‘Pay for Success’ Model Will Help Fund Baltimore’s Stormwater Projects

Dept. of Public Works press release header

The Baltimore City Department of Public Works (DPW) and the Chesapeake Bay Foundation (CBF) announced today a new strategy for improving neighborhoods and reducing water pollution. Baltimore will work with CBF to create innovative Environmental Impact Bonds (EIB) to help pay for more than 90 of DPW’s stormwater management projects planned throughout the city.

Baltimore will issue up to $6.2 million worth of EIB financing, first time they’ve been used in Maryland. The city’s repayment of the bonds would be based on the effectiveness of the projects.

“I’m proud that DPW is at the forefront of a creative, results-oriented approach to funding projects that improve the health and beauty of our communities,” said Mayor Catherine E. Pugh. “We need to explore new ways of paying for investment in our cities.”

Working with CBF and Washington, D.C.-based investment advisory firm Quantified Ventures, Baltimore will use EIBs to help fund construction of “green infrastructure” projects in dozens of neighborhoods. These strategically-placed stormwater projects replace hard, paved surfaces with plants, trees, and green spaces to soak up and filter polluted runoff before it reaches streams and the Harbor.

“These green infrastructure projects will change Baltimore for the better, and this new funding tool will help us diversify our financing portfolio,” said DPW Director Rudy S. Chow, P.E. “We need to always be mindful of affordability while building infrastructure that will last for generations.”

The key feature of the initiative will be its “pay for success” feature. Traditionally, local governments pay contractors to build the gardens, and that is the end of it. With EIBs, investment is recouped with interest, depending on the level of achievement of specified social or environmental indicators.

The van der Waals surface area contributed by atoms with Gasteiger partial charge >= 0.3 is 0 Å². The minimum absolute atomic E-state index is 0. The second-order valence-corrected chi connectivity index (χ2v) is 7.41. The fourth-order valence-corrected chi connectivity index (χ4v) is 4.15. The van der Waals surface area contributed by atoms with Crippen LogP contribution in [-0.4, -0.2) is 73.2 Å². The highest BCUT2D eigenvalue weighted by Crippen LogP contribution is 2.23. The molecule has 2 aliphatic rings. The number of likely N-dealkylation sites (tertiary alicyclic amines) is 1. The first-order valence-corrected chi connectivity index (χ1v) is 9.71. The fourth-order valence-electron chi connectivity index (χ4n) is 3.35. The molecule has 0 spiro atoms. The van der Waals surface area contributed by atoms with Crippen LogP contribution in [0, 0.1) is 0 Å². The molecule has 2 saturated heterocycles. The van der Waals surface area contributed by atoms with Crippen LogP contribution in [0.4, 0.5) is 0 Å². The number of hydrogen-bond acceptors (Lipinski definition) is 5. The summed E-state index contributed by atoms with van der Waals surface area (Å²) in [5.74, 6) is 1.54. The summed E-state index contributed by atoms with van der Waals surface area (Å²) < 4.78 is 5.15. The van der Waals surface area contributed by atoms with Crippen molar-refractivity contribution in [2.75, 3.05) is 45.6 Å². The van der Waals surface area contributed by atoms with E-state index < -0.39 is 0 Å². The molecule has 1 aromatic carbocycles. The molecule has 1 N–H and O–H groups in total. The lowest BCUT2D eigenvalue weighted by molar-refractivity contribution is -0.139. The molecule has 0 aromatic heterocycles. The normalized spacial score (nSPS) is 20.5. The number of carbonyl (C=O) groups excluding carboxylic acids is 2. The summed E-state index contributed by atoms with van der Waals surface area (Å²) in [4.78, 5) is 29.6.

“Results matter. Local governments want a solution to this thorny problem of polluted runoff, but they also want to spend tax dollars wisely,” said CBF President Will Baker. “The use of this unique instrument for private investment offers better insurance that this expensive work will result in cleaner water, and the achievement of other community benefits in cities and towns.” 

In all, Baltimore is required by state and federal law to reduce and treat polluted runoff on more than 4,000 acres. The projects partially funded through EIBs are an important step.

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Jeffrey Raymond
Kurt Kocher
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The Baltimore City Department of Public Works supports the health, environment, and economy of our City and region by cleaning our neighborhoods and waterways and providing its customers with safe drinking water and sustainable energy practices.